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Have you noticed the long-legged, long-necked Sandhill Cranes in the hayfields along the White River? You may not have seen these birds here twenty years ago as crane breeding distribution has expanded throughout NW Colorado over the past 25 years.
According to the CPW, up to 200 cranes now gather on flood irrigated fields in the upper White River Valley for pre-migration staging annually. Some of the cranes take advantage of the fields and remain in the White River Valley all summer raising their young.
The adult cranes can be up to four feet in length, have a wingspan of up to 7 feet, and weigh up to 11 pounds. During migration, they fly in V-formations or make long lines. Their distinctive calls can be heard for miles.
Sandhill cranes are very territorial during the breeding season. The typical number of young produced by a female is two eggs, which are usually laid on a huge mound of marsh-like plants yanked up by their roots. Nest construction can take up to seven days, and the nests may be five to six feet across.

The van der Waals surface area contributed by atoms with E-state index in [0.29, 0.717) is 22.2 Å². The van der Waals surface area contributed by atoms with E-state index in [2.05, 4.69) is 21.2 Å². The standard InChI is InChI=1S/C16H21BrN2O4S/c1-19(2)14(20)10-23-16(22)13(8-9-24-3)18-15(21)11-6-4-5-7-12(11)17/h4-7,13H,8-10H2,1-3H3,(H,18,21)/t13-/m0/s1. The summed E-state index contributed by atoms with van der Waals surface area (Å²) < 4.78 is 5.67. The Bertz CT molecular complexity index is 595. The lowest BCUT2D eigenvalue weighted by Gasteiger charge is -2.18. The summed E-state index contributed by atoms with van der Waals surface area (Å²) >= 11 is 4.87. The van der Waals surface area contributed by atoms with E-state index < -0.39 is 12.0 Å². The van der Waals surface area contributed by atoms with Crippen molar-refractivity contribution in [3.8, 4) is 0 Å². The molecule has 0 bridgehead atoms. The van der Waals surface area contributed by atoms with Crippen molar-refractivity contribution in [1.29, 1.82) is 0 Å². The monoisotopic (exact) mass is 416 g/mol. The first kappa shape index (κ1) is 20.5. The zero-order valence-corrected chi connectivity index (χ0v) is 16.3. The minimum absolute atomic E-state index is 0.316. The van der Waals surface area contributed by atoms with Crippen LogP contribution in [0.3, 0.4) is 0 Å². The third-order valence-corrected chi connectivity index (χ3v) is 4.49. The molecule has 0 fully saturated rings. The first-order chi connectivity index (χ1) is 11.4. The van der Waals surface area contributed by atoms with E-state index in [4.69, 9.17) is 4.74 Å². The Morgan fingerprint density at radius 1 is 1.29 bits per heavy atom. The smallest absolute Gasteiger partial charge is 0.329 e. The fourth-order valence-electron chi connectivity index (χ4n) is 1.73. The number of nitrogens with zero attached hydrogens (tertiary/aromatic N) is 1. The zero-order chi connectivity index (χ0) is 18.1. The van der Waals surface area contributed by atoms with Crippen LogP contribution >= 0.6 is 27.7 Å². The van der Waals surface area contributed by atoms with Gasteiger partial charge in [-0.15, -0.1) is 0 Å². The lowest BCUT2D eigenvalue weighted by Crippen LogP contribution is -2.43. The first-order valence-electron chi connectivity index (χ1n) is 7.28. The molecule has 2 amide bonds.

The pair of cranes, both the male and female, shares incubation. Two chicks (also called colts) hatch two to three days apart, and the older one is often aggressive to its sibling. The parents keep the youngsters separated by walking apart; each adult is followed by one of the chicks.
The birds are omnivorous. They forage for roots, eat seeds, small mammals and reptiles, eggs of other birds and invertebrates, such as worms, clams, insects, and crayfish. Their bills are especially adapted for foraging and wetland hunting. The sturdy bill can penetrate frozen ground, and the serrated edges help the bird to snag slippery prey such as worms and snakes.
For more information on Sandhill Cranes, visit www.cpw.state.co.us and search “Sandhill Crane.”
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